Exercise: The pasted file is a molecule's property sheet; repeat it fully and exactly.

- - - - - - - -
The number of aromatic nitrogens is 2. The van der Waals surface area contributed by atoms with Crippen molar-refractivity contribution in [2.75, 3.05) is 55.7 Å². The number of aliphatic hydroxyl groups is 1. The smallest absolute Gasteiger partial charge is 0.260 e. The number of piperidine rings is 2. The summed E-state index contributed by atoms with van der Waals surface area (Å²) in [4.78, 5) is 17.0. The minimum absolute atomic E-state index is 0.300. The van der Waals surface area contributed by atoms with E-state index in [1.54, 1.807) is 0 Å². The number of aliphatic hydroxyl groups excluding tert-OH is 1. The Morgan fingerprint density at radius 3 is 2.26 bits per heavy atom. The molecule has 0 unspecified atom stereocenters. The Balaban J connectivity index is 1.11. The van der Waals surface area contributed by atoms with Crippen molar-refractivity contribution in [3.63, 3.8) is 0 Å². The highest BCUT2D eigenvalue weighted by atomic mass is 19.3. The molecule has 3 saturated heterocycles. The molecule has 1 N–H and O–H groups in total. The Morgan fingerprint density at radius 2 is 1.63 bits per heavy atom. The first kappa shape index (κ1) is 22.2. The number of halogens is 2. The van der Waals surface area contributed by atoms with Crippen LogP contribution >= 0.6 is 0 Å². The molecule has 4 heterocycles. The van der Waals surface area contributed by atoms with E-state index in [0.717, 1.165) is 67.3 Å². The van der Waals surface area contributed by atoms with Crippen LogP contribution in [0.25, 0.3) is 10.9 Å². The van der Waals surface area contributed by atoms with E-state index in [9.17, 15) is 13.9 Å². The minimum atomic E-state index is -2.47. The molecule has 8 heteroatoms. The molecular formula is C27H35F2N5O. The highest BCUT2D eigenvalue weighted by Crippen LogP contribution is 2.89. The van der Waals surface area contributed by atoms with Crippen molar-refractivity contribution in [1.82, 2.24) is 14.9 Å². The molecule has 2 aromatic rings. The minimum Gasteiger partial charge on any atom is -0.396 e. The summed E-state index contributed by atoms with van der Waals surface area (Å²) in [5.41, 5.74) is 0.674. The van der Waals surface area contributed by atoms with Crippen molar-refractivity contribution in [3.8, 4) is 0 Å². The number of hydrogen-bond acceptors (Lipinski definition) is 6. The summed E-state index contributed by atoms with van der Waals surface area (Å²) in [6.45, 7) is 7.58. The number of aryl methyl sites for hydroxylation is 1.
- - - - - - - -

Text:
The number of aromatic nitrogens is 2. The van der Waals surface area contributed by atoms with Crippen molar-refractivity contribution in [2.75, 3.05) is 55.7 Å². The number of aliphatic hydroxyl groups is 1. The smallest absolute Gasteiger partial charge is 0.260 e. The number of piperidine rings is 2. The summed E-state index contributed by atoms with van der Waals surface area (Å²) in [4.78, 5) is 17.0. The minimum absolute atomic E-state index is 0.300. The van der Waals surface area contributed by atoms with E-state index in [1.54, 1.807) is 0 Å². The number of aliphatic hydroxyl groups excluding tert-OH is 1. The Morgan fingerprint density at radius 3 is 2.26 bits per heavy atom. The molecule has 0 unspecified atom stereocenters. The Balaban J connectivity index is 1.11. The van der Waals surface area contributed by atoms with Crippen molar-refractivity contribution in [3.63, 3.8) is 0 Å². The highest BCUT2D eigenvalue weighted by atomic mass is 19.3. The molecule has 3 saturated heterocycles. The molecule has 1 N–H and O–H groups in total. The Morgan fingerprint density at radius 2 is 1.63 bits per heavy atom. The first kappa shape index (κ1) is 22.2. The number of halogens is 2. The van der Waals surface area contributed by atoms with Crippen LogP contribution >= 0.6 is 0 Å². The molecule has 4 heterocycles. The van der Waals surface area contributed by atoms with E-state index in [0.717, 1.165) is 67.3 Å². The van der Waals surface area contributed by atoms with Crippen LogP contribution in [0.25, 0.3) is 10.9 Å². The van der Waals surface area contributed by atoms with E-state index in [9.17, 15) is 13.9 Å². The minimum atomic E-state index is -2.47. The molecule has 8 heteroatoms. The molecular formula is C27H35F2N5O. The highest BCUT2D eigenvalue weighted by Crippen LogP contribution is 2.89. The van der Waals surface area contributed by atoms with Crippen molar-refractivity contribution in [1.82, 2.24) is 14.9 Å². The molecule has 2 aromatic rings. The minimum Gasteiger partial charge on any atom is -0.396 e. The summed E-state index contributed by atoms with van der Waals surface area (Å²) in [5.41, 5.74) is 0.674. The van der Waals surface area contributed by atoms with Crippen molar-refractivity contribution in [3.8, 4) is 0 Å². The number of hydrogen-bond acceptors (Lipinski definition) is 6. The summed E-state index contributed by atoms with van der Waals surface area (Å²) in [6.45, 7) is 7.58. The number of aryl methyl sites for hydroxylation is 1.